Pilot's tip of the week

Descending From Cruise Altitude


Subscriber question:

"What is the best point to start a descent on a VFR cross-country flight? Or put otherwise, what is the best rate of descent (FPM) to fly a comfortable descent and enter the traffic pattern?" - Philip


“500 feet per minute is a good rate to work with. Generally, passengers will not be alarmed by a decent rate of 500 ft/min. Pressure changes will occur slowly in an unpressurized aircraft.

Cruise descent rateAlso, keep in mind that ATC will expect a minimum rate of 500 ft/min on an IFR flight plan unless you advised them otherwise.

Let’s say traffic pattern is 1,000 feet AGL, and you need to lose 4,000 feet to get from your cruising altitude (5,000 ft) to pattern altitude. At 500 ft/min, it will take you 8 minutes to lose 4,000 feet. At 120 knots which is two miles per minute (120 nautical miles per hour divided by 60 minutes = 2 miles per minute), you need to begin your descent 16 miles out.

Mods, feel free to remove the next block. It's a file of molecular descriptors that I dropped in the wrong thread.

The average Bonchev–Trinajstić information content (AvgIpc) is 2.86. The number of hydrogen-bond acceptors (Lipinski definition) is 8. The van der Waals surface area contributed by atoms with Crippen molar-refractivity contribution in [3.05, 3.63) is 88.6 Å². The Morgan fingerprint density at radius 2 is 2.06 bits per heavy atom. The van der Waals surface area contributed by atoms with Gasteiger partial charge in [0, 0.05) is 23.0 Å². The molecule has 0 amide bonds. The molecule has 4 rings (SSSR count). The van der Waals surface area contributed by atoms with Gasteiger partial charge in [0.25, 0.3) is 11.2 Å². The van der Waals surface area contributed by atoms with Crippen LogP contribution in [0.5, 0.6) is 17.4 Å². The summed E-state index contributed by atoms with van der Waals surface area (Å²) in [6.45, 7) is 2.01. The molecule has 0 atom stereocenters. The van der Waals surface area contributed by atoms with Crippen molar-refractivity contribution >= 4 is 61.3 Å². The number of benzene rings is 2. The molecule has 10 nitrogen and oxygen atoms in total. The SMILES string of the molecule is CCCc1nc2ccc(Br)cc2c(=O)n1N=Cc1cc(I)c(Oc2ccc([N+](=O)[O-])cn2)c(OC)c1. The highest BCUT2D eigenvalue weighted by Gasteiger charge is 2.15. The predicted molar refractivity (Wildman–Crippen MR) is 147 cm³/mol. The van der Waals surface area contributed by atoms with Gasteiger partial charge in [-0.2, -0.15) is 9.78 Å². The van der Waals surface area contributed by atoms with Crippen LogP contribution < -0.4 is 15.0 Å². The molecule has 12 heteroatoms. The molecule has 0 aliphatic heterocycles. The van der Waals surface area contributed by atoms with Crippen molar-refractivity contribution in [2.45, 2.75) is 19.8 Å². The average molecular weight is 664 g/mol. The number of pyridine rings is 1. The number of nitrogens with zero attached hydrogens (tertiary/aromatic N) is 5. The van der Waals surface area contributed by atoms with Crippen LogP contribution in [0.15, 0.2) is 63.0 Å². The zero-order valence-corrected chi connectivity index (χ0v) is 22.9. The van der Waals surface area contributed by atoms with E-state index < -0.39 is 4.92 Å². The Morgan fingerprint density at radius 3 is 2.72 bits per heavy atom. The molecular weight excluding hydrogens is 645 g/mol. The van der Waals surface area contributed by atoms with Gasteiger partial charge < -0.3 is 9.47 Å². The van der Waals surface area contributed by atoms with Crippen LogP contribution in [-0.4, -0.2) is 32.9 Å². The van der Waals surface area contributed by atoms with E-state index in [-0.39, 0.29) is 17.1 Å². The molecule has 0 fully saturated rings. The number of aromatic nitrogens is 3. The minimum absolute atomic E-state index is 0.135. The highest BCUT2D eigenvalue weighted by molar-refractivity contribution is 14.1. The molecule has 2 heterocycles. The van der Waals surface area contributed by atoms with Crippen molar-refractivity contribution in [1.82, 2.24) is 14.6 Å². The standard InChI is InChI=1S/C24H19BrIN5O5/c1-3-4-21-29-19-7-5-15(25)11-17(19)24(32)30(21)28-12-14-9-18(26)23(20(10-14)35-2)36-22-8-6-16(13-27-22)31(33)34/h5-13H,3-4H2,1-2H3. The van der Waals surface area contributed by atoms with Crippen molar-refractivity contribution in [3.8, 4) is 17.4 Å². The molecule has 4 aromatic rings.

If you have a GPS with a VNAV function, it will do this calculation for you. Learning to use it is a worthwhile exercise and not difficult.

On the VNAV page you enter the destination, desired altitude that you will be descending to (AGL or MSL altitude), and distance from the airport where you want to be at this altitude. Typically if you are entering a traffic pattern at an airport, you probably want to be at that altitude 2 or 3 miles from the airport. You will then see on the screen the necessary descent rate to make that happen.”


You may find this video from the Air Safety Institute helpful:

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